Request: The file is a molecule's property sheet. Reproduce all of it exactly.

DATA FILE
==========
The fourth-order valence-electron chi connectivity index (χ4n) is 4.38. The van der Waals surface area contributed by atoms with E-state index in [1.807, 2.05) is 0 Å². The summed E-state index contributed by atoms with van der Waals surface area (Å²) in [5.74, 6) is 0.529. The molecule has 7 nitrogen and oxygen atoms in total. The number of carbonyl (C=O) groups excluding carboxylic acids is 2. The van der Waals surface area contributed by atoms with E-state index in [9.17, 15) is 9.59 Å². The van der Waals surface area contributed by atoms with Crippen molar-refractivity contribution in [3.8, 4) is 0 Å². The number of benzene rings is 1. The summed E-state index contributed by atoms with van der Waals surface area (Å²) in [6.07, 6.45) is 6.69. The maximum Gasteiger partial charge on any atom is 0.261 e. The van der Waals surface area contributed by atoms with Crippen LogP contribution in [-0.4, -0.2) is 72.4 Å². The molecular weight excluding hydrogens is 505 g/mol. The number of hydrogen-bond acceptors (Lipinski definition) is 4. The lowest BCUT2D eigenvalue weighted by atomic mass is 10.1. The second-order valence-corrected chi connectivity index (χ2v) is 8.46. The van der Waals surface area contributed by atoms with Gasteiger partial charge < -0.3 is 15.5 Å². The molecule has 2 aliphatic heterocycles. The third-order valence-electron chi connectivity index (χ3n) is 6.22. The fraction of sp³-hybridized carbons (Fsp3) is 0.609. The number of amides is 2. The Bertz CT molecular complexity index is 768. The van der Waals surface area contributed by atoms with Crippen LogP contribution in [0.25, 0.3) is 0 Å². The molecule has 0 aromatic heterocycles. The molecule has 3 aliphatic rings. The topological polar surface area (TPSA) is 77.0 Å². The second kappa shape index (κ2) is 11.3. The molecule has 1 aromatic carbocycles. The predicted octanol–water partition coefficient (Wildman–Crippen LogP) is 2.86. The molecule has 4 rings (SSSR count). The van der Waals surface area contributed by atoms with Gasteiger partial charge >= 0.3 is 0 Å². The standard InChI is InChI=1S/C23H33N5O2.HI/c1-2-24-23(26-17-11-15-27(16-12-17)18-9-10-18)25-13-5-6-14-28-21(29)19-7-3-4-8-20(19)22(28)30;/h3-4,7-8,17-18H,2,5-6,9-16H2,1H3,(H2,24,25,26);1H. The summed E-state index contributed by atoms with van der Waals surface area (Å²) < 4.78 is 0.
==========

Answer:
The fourth-order valence-electron chi connectivity index (χ4n) is 4.38. The van der Waals surface area contributed by atoms with E-state index in [1.807, 2.05) is 0 Å². The summed E-state index contributed by atoms with van der Waals surface area (Å²) in [5.74, 6) is 0.529. The molecule has 7 nitrogen and oxygen atoms in total. The number of carbonyl (C=O) groups excluding carboxylic acids is 2. The van der Waals surface area contributed by atoms with E-state index in [9.17, 15) is 9.59 Å². The van der Waals surface area contributed by atoms with Crippen molar-refractivity contribution in [3.8, 4) is 0 Å². The number of benzene rings is 1. The summed E-state index contributed by atoms with van der Waals surface area (Å²) in [6.07, 6.45) is 6.69. The maximum Gasteiger partial charge on any atom is 0.261 e. The van der Waals surface area contributed by atoms with Crippen LogP contribution in [-0.4, -0.2) is 72.4 Å². The molecular weight excluding hydrogens is 505 g/mol. The number of hydrogen-bond acceptors (Lipinski definition) is 4. The lowest BCUT2D eigenvalue weighted by atomic mass is 10.1. The second-order valence-corrected chi connectivity index (χ2v) is 8.46. The van der Waals surface area contributed by atoms with Gasteiger partial charge < -0.3 is 15.5 Å². The molecule has 2 aliphatic heterocycles. The third-order valence-electron chi connectivity index (χ3n) is 6.22. The fraction of sp³-hybridized carbons (Fsp3) is 0.609. The number of amides is 2. The Bertz CT molecular complexity index is 768. The van der Waals surface area contributed by atoms with Crippen LogP contribution in [0.25, 0.3) is 0 Å². The molecule has 0 aromatic heterocycles. The molecule has 3 aliphatic rings. The topological polar surface area (TPSA) is 77.0 Å². The second kappa shape index (κ2) is 11.3. The molecule has 1 aromatic carbocycles. The predicted octanol–water partition coefficient (Wildman–Crippen LogP) is 2.86. The molecule has 4 rings (SSSR count). The van der Waals surface area contributed by atoms with Gasteiger partial charge >= 0.3 is 0 Å². The standard InChI is InChI=1S/C23H33N5O2.HI/c1-2-24-23(26-17-11-15-27(16-12-17)18-9-10-18)25-13-5-6-14-28-21(29)19-7-3-4-8-20(19)22(28)30;/h3-4,7-8,17-18H,2,5-6,9-16H2,1H3,(H2,24,25,26);1H. The summed E-state index contributed by atoms with van der Waals surface area (Å²) < 4.78 is 0.